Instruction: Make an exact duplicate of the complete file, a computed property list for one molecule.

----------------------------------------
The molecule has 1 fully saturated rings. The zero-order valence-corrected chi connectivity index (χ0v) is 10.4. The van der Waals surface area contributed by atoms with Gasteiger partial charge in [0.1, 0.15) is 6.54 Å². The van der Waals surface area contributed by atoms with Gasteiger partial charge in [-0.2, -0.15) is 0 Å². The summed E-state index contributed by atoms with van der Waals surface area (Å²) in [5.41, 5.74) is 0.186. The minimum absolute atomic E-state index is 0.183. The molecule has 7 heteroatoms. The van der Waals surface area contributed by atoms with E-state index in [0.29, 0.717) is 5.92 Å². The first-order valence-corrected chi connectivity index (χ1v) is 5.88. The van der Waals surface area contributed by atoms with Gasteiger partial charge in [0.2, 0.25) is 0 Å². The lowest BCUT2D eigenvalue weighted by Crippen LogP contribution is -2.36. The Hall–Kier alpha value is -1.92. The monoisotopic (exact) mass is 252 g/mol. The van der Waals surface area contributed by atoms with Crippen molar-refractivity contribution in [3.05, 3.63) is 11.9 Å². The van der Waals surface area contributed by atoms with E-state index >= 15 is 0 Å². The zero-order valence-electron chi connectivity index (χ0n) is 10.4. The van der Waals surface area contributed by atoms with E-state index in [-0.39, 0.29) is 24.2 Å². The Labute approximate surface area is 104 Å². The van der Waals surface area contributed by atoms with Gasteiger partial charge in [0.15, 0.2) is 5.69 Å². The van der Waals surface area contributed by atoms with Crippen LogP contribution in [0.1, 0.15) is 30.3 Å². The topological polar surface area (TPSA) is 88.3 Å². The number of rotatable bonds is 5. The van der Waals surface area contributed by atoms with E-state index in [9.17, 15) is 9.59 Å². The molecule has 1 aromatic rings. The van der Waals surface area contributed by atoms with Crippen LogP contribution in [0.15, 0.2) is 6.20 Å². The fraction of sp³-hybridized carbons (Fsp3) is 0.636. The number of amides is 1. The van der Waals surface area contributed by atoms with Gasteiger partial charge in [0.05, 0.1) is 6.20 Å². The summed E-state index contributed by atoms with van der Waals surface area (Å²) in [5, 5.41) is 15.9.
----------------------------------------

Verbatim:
The molecule has 1 fully saturated rings. The zero-order valence-corrected chi connectivity index (χ0v) is 10.4. The van der Waals surface area contributed by atoms with Gasteiger partial charge in [0.1, 0.15) is 6.54 Å². The van der Waals surface area contributed by atoms with Gasteiger partial charge in [-0.2, -0.15) is 0 Å². The summed E-state index contributed by atoms with van der Waals surface area (Å²) in [5.41, 5.74) is 0.186. The minimum absolute atomic E-state index is 0.183. The molecule has 7 heteroatoms. The van der Waals surface area contributed by atoms with E-state index in [0.29, 0.717) is 5.92 Å². The first-order valence-corrected chi connectivity index (χ1v) is 5.88. The van der Waals surface area contributed by atoms with Gasteiger partial charge in [0.2, 0.25) is 0 Å². The lowest BCUT2D eigenvalue weighted by Crippen LogP contribution is -2.36. The Hall–Kier alpha value is -1.92. The monoisotopic (exact) mass is 252 g/mol. The van der Waals surface area contributed by atoms with Crippen molar-refractivity contribution in [3.05, 3.63) is 11.9 Å². The van der Waals surface area contributed by atoms with E-state index >= 15 is 0 Å². The zero-order valence-electron chi connectivity index (χ0n) is 10.4. The van der Waals surface area contributed by atoms with E-state index in [-0.39, 0.29) is 24.2 Å². The Labute approximate surface area is 104 Å². The van der Waals surface area contributed by atoms with Gasteiger partial charge in [0.15, 0.2) is 5.69 Å². The van der Waals surface area contributed by atoms with Crippen LogP contribution in [0.1, 0.15) is 30.3 Å². The topological polar surface area (TPSA) is 88.3 Å². The number of rotatable bonds is 5. The van der Waals surface area contributed by atoms with E-state index in [9.17, 15) is 9.59 Å². The molecule has 1 aromatic rings. The van der Waals surface area contributed by atoms with Crippen LogP contribution in [0.15, 0.2) is 6.20 Å². The fraction of sp³-hybridized carbons (Fsp3) is 0.636. The number of amides is 1. The van der Waals surface area contributed by atoms with Gasteiger partial charge in [0.05, 0.1) is 6.20 Å². The summed E-state index contributed by atoms with van der Waals surface area (Å²) in [5, 5.41) is 15.9.